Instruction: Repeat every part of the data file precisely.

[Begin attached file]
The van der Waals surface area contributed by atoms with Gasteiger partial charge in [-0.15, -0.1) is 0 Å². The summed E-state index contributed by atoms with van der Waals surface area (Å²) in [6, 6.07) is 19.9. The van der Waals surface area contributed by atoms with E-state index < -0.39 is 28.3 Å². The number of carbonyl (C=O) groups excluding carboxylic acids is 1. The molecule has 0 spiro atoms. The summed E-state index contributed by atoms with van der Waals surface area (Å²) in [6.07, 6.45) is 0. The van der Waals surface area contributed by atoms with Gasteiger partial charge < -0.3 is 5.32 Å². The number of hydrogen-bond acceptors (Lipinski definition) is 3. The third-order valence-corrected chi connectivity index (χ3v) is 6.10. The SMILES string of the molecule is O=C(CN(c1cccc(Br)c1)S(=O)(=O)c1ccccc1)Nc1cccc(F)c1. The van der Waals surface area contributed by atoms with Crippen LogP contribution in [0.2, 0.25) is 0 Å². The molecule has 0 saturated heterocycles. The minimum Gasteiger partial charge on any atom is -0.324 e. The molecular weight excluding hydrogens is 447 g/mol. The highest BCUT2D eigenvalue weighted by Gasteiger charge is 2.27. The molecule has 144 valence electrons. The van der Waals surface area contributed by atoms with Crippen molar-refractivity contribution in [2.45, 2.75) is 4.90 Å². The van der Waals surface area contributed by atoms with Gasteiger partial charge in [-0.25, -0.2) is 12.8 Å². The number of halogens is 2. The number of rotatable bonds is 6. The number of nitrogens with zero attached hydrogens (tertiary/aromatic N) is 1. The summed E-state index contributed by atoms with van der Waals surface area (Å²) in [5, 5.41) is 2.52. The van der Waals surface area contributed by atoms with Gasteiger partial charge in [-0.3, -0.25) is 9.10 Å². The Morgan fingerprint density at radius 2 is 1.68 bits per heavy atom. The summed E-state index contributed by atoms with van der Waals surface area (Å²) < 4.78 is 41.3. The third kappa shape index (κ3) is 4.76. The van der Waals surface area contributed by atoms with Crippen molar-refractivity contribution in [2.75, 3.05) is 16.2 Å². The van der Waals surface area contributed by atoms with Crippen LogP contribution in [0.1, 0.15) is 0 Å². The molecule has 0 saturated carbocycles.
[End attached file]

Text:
The van der Waals surface area contributed by atoms with Gasteiger partial charge in [-0.15, -0.1) is 0 Å². The summed E-state index contributed by atoms with van der Waals surface area (Å²) in [6, 6.07) is 19.9. The van der Waals surface area contributed by atoms with E-state index < -0.39 is 28.3 Å². The number of carbonyl (C=O) groups excluding carboxylic acids is 1. The molecule has 0 spiro atoms. The summed E-state index contributed by atoms with van der Waals surface area (Å²) in [6.07, 6.45) is 0. The van der Waals surface area contributed by atoms with Gasteiger partial charge < -0.3 is 5.32 Å². The number of hydrogen-bond acceptors (Lipinski definition) is 3. The third-order valence-corrected chi connectivity index (χ3v) is 6.10. The SMILES string of the molecule is O=C(CN(c1cccc(Br)c1)S(=O)(=O)c1ccccc1)Nc1cccc(F)c1. The van der Waals surface area contributed by atoms with Crippen LogP contribution in [0.2, 0.25) is 0 Å². The molecule has 0 saturated heterocycles. The minimum Gasteiger partial charge on any atom is -0.324 e. The molecular weight excluding hydrogens is 447 g/mol. The highest BCUT2D eigenvalue weighted by Gasteiger charge is 2.27. The molecule has 144 valence electrons. The van der Waals surface area contributed by atoms with Crippen molar-refractivity contribution in [2.45, 2.75) is 4.90 Å². The van der Waals surface area contributed by atoms with Gasteiger partial charge in [-0.25, -0.2) is 12.8 Å². The number of halogens is 2. The number of rotatable bonds is 6. The number of nitrogens with zero attached hydrogens (tertiary/aromatic N) is 1. The summed E-state index contributed by atoms with van der Waals surface area (Å²) in [5, 5.41) is 2.52. The van der Waals surface area contributed by atoms with Gasteiger partial charge in [-0.3, -0.25) is 9.10 Å². The Morgan fingerprint density at radius 2 is 1.68 bits per heavy atom. The summed E-state index contributed by atoms with van der Waals surface area (Å²) < 4.78 is 41.3. The third kappa shape index (κ3) is 4.76. The van der Waals surface area contributed by atoms with Crippen molar-refractivity contribution in [2.75, 3.05) is 16.2 Å². The van der Waals surface area contributed by atoms with Crippen LogP contribution in [0.1, 0.15) is 0 Å². The molecule has 0 saturated carbocycles.